PS3 Reviews: NBA Live 08 Review

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NBA Live 08 Review

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Graphics:

 

7.5

Gameplay:

 

7.9

Sound:

 

9.0

Control:

 

8.7

Replay Value:

 

8.0

Online Gameplay:

 

8.0

Overall Rating:       8.0

 

 

Publisher:

EA Sports

Developer:

EA Canada

Number Of Players:

1-4 (8 Online)

Genre:

Sports

Release Date:

  There isn't any other basketball franchise as long running as EA's own NBA Live series. Live's history dates back to 1989, as EA's Lakers vs. Celtics was the building block of things to come. Bulls vs. Lakers, and Bulls vs. Blazers would then follow, with NBA Showdown 94 capping an end to the pre-Live era. NBA Live 95 would mark the first entry for the series, and 13 iterations later, here we are. The competition for NBA videogame supremacy is bitter, very bitter. Where as up until recently it was a match between EA and 2K Sports (as it has been for the past 7 years), Sony is finally stepping up big with their NBA franchise, as well. So among NBA 08 and NBA 2K8, how does NBA Live 08 stack up?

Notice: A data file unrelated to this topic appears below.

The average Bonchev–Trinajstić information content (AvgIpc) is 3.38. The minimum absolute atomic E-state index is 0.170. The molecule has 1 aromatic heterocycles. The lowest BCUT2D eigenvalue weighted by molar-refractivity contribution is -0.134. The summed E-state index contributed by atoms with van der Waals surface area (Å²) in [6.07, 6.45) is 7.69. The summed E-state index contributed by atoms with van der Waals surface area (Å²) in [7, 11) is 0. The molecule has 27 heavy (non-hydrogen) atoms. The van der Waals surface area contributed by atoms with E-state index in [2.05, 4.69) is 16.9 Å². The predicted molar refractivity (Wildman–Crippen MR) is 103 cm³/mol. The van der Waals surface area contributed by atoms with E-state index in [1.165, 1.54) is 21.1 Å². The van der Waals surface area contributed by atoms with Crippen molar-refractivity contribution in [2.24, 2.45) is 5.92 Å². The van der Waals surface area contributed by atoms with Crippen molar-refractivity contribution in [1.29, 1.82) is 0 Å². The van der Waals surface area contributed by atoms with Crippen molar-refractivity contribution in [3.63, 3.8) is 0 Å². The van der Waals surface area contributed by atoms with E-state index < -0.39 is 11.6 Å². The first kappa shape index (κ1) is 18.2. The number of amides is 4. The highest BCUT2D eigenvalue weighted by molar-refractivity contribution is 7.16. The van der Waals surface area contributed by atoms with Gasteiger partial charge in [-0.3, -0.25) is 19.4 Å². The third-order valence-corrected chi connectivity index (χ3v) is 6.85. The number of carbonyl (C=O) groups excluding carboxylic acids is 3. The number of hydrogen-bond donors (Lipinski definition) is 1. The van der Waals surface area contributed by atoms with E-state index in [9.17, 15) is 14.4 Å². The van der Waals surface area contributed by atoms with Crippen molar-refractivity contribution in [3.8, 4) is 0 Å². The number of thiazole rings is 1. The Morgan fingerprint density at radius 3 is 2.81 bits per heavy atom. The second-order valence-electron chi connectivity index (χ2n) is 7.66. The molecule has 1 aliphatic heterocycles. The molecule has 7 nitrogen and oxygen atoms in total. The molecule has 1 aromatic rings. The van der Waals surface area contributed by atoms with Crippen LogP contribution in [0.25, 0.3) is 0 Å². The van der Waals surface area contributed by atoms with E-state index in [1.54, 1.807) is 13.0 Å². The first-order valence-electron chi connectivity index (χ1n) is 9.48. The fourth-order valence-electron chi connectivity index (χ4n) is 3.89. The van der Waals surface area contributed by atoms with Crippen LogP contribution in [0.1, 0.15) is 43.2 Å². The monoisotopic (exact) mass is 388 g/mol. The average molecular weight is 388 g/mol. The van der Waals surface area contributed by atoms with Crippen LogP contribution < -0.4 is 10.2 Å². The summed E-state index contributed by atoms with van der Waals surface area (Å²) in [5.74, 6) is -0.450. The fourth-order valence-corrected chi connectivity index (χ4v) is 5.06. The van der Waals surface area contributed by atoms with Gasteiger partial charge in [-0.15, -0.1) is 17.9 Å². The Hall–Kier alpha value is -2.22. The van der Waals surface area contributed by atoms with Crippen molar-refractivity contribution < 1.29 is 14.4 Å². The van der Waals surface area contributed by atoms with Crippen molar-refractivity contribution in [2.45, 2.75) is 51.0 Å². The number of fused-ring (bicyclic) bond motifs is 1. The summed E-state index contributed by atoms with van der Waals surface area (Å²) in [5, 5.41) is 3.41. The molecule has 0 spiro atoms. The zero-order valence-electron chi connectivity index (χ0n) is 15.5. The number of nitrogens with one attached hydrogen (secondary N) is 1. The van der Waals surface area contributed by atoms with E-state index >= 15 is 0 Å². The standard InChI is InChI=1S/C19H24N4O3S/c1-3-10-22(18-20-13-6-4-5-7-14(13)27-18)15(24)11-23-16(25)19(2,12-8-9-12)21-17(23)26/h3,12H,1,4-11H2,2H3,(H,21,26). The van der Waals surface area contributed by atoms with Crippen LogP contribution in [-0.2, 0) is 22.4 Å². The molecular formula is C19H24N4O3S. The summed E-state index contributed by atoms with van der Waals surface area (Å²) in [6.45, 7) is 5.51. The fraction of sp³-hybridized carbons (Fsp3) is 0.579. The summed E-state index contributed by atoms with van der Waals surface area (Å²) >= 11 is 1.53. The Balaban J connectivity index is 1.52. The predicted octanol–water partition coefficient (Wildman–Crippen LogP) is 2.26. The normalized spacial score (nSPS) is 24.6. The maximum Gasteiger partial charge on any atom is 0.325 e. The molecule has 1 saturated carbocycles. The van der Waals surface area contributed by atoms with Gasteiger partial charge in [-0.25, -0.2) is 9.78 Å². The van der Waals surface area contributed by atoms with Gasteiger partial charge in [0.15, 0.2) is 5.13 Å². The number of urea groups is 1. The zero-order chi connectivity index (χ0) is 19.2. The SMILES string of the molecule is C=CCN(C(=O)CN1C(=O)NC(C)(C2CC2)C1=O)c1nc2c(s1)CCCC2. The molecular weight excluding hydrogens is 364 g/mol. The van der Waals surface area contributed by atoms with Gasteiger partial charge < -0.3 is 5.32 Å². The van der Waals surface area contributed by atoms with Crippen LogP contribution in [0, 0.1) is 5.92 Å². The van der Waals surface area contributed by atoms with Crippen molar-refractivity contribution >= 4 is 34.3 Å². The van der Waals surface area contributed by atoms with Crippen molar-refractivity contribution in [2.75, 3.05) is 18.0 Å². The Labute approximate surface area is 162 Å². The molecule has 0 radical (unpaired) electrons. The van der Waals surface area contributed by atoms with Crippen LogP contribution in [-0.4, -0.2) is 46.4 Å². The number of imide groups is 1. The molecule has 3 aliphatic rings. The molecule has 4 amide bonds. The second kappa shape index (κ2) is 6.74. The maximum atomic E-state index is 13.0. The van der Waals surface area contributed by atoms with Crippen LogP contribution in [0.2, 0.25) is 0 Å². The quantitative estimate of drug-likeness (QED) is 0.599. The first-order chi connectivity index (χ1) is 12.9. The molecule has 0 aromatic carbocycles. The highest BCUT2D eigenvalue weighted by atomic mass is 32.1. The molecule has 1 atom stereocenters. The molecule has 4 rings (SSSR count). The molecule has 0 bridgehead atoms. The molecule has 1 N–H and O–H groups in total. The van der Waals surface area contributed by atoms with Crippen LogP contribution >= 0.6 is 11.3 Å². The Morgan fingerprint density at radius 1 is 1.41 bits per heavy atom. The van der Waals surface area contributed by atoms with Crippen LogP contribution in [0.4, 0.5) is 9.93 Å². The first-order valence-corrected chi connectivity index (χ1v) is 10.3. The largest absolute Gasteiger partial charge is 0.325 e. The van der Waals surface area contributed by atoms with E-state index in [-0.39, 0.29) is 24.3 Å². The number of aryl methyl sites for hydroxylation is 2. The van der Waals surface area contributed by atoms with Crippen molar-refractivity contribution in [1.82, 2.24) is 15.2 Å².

Very well. You see, all three NBA games this year are good, but still pretty flawed. But before I get into the flaws, what does Live 08 have going for it? Well, for starters, the game's presentation is absolutely insane. It's without a doubt the best presented basketball game ever made. Playing the game really feels as if you're watching a televised broadcast - that is not to say that the gameplay is utterly fantastic. Instead, it's the touches EA has placed on the game itself, such as incredible commentary and great animations. Now, I know that it's all technical stuff, but the fact of the matter is that it all comes together to make for a very enjoyable experience - something that NBA 08 was sorely missing.